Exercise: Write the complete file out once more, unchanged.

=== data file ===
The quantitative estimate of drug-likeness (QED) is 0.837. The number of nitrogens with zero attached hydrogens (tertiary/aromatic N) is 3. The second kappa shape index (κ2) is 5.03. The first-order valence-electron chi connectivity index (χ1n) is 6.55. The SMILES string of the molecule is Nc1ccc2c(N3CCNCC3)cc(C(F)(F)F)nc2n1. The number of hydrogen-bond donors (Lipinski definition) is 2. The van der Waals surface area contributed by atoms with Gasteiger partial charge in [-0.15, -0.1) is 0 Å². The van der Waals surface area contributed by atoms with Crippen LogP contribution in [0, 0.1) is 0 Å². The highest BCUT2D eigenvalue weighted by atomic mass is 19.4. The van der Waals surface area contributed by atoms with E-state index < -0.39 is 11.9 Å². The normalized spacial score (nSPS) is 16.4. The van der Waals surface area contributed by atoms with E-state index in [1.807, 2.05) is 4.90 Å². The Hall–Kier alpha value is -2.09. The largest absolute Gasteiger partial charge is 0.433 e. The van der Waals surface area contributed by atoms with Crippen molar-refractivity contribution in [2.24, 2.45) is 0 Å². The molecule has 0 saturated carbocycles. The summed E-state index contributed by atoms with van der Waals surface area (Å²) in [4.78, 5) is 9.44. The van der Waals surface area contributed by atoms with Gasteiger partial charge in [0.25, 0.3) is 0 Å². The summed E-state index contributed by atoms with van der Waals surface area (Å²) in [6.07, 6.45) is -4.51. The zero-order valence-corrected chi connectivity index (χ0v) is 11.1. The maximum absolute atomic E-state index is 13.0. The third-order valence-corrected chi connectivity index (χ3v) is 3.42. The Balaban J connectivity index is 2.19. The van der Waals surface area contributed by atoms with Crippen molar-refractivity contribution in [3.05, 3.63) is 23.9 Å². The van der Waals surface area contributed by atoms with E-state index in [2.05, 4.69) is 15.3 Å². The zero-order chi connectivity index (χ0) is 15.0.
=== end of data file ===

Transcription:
The quantitative estimate of drug-likeness (QED) is 0.837. The number of nitrogens with zero attached hydrogens (tertiary/aromatic N) is 3. The second kappa shape index (κ2) is 5.03. The first-order valence-electron chi connectivity index (χ1n) is 6.55. The SMILES string of the molecule is Nc1ccc2c(N3CCNCC3)cc(C(F)(F)F)nc2n1. The number of hydrogen-bond donors (Lipinski definition) is 2. The van der Waals surface area contributed by atoms with Gasteiger partial charge in [-0.15, -0.1) is 0 Å². The van der Waals surface area contributed by atoms with Crippen LogP contribution in [0, 0.1) is 0 Å². The highest BCUT2D eigenvalue weighted by atomic mass is 19.4. The van der Waals surface area contributed by atoms with E-state index < -0.39 is 11.9 Å². The normalized spacial score (nSPS) is 16.4. The van der Waals surface area contributed by atoms with E-state index in [1.807, 2.05) is 4.90 Å². The Hall–Kier alpha value is -2.09. The largest absolute Gasteiger partial charge is 0.433 e. The van der Waals surface area contributed by atoms with Crippen molar-refractivity contribution in [2.24, 2.45) is 0 Å². The molecule has 0 saturated carbocycles. The summed E-state index contributed by atoms with van der Waals surface area (Å²) in [4.78, 5) is 9.44. The van der Waals surface area contributed by atoms with Gasteiger partial charge in [0.25, 0.3) is 0 Å². The summed E-state index contributed by atoms with van der Waals surface area (Å²) in [6.07, 6.45) is -4.51. The zero-order valence-corrected chi connectivity index (χ0v) is 11.1. The maximum absolute atomic E-state index is 13.0. The third-order valence-corrected chi connectivity index (χ3v) is 3.42. The Balaban J connectivity index is 2.19. The van der Waals surface area contributed by atoms with Crippen molar-refractivity contribution in [3.05, 3.63) is 23.9 Å². The van der Waals surface area contributed by atoms with E-state index in [2.05, 4.69) is 15.3 Å². The zero-order chi connectivity index (χ0) is 15.0.